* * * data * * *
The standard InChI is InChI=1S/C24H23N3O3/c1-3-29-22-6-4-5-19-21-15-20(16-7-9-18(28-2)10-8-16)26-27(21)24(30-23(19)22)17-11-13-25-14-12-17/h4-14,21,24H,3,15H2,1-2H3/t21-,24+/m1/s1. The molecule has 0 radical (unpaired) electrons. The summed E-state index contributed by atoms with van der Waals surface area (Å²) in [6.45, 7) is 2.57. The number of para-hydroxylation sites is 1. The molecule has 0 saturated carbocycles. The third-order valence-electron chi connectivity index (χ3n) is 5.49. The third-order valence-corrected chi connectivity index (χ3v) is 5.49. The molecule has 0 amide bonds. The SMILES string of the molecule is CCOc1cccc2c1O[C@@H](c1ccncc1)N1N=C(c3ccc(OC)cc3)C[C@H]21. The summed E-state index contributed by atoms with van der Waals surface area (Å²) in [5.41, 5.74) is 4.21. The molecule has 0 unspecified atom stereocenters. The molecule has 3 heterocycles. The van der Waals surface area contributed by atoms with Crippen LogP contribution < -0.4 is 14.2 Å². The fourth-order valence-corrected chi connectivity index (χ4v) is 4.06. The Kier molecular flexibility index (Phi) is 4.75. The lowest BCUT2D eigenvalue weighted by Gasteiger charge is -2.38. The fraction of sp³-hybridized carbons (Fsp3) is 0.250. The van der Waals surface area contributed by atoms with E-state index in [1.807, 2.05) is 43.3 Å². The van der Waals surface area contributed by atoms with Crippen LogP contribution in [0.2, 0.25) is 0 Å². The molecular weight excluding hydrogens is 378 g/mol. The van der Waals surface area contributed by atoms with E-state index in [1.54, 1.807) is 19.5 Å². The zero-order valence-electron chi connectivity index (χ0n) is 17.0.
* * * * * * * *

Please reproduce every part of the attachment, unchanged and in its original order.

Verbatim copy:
The standard InChI is InChI=1S/C24H23N3O3/c1-3-29-22-6-4-5-19-21-15-20(16-7-9-18(28-2)10-8-16)26-27(21)24(30-23(19)22)17-11-13-25-14-12-17/h4-14,21,24H,3,15H2,1-2H3/t21-,24+/m1/s1. The molecule has 0 radical (unpaired) electrons. The summed E-state index contributed by atoms with van der Waals surface area (Å²) in [6.45, 7) is 2.57. The number of para-hydroxylation sites is 1. The molecule has 0 saturated carbocycles. The third-order valence-electron chi connectivity index (χ3n) is 5.49. The third-order valence-corrected chi connectivity index (χ3v) is 5.49. The molecule has 0 amide bonds. The SMILES string of the molecule is CCOc1cccc2c1O[C@@H](c1ccncc1)N1N=C(c3ccc(OC)cc3)C[C@H]21. The summed E-state index contributed by atoms with van der Waals surface area (Å²) in [5.41, 5.74) is 4.21. The molecule has 0 unspecified atom stereocenters. The molecule has 3 heterocycles. The van der Waals surface area contributed by atoms with Crippen LogP contribution < -0.4 is 14.2 Å². The fourth-order valence-corrected chi connectivity index (χ4v) is 4.06. The Kier molecular flexibility index (Phi) is 4.75. The lowest BCUT2D eigenvalue weighted by Gasteiger charge is -2.38. The fraction of sp³-hybridized carbons (Fsp3) is 0.250. The van der Waals surface area contributed by atoms with E-state index in [1.807, 2.05) is 43.3 Å². The van der Waals surface area contributed by atoms with Crippen LogP contribution in [0.2, 0.25) is 0 Å². The molecular weight excluding hydrogens is 378 g/mol. The van der Waals surface area contributed by atoms with E-state index in [1.54, 1.807) is 19.5 Å². The zero-order valence-electron chi connectivity index (χ0n) is 17.0.